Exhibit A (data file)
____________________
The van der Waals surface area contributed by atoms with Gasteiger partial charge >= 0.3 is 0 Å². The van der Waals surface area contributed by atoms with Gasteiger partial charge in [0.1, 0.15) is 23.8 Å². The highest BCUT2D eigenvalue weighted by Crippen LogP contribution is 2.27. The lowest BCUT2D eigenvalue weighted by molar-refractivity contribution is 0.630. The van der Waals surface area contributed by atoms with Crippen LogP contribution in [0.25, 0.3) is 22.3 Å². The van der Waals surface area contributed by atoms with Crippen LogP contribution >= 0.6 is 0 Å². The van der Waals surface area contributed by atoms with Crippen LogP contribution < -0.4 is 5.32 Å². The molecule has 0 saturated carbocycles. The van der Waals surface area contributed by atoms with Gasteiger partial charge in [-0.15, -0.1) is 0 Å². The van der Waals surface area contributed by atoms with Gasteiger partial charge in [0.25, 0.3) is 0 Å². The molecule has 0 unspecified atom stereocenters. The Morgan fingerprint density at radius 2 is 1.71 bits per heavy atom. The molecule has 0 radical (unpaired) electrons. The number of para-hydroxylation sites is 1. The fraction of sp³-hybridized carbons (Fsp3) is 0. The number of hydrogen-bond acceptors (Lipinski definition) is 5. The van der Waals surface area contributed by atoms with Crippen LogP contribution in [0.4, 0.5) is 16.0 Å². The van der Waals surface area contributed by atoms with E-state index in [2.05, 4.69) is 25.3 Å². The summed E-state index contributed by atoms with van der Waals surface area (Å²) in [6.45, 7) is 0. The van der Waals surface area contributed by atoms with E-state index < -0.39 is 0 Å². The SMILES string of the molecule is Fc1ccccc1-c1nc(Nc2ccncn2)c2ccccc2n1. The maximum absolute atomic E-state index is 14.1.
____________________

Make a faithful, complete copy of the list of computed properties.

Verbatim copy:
The van der Waals surface area contributed by atoms with Gasteiger partial charge >= 0.3 is 0 Å². The van der Waals surface area contributed by atoms with Gasteiger partial charge in [0.1, 0.15) is 23.8 Å². The highest BCUT2D eigenvalue weighted by Crippen LogP contribution is 2.27. The lowest BCUT2D eigenvalue weighted by molar-refractivity contribution is 0.630. The van der Waals surface area contributed by atoms with Crippen LogP contribution in [0.25, 0.3) is 22.3 Å². The van der Waals surface area contributed by atoms with Crippen LogP contribution >= 0.6 is 0 Å². The van der Waals surface area contributed by atoms with Crippen LogP contribution < -0.4 is 5.32 Å². The molecule has 0 saturated carbocycles. The van der Waals surface area contributed by atoms with Gasteiger partial charge in [-0.15, -0.1) is 0 Å². The van der Waals surface area contributed by atoms with Gasteiger partial charge in [0.25, 0.3) is 0 Å². The molecule has 0 unspecified atom stereocenters. The Morgan fingerprint density at radius 2 is 1.71 bits per heavy atom. The molecule has 0 radical (unpaired) electrons. The number of para-hydroxylation sites is 1. The fraction of sp³-hybridized carbons (Fsp3) is 0. The number of hydrogen-bond acceptors (Lipinski definition) is 5. The van der Waals surface area contributed by atoms with Crippen LogP contribution in [0.4, 0.5) is 16.0 Å². The van der Waals surface area contributed by atoms with E-state index in [2.05, 4.69) is 25.3 Å². The summed E-state index contributed by atoms with van der Waals surface area (Å²) in [6.45, 7) is 0. The van der Waals surface area contributed by atoms with E-state index < -0.39 is 0 Å². The SMILES string of the molecule is Fc1ccccc1-c1nc(Nc2ccncn2)c2ccccc2n1. The maximum absolute atomic E-state index is 14.1.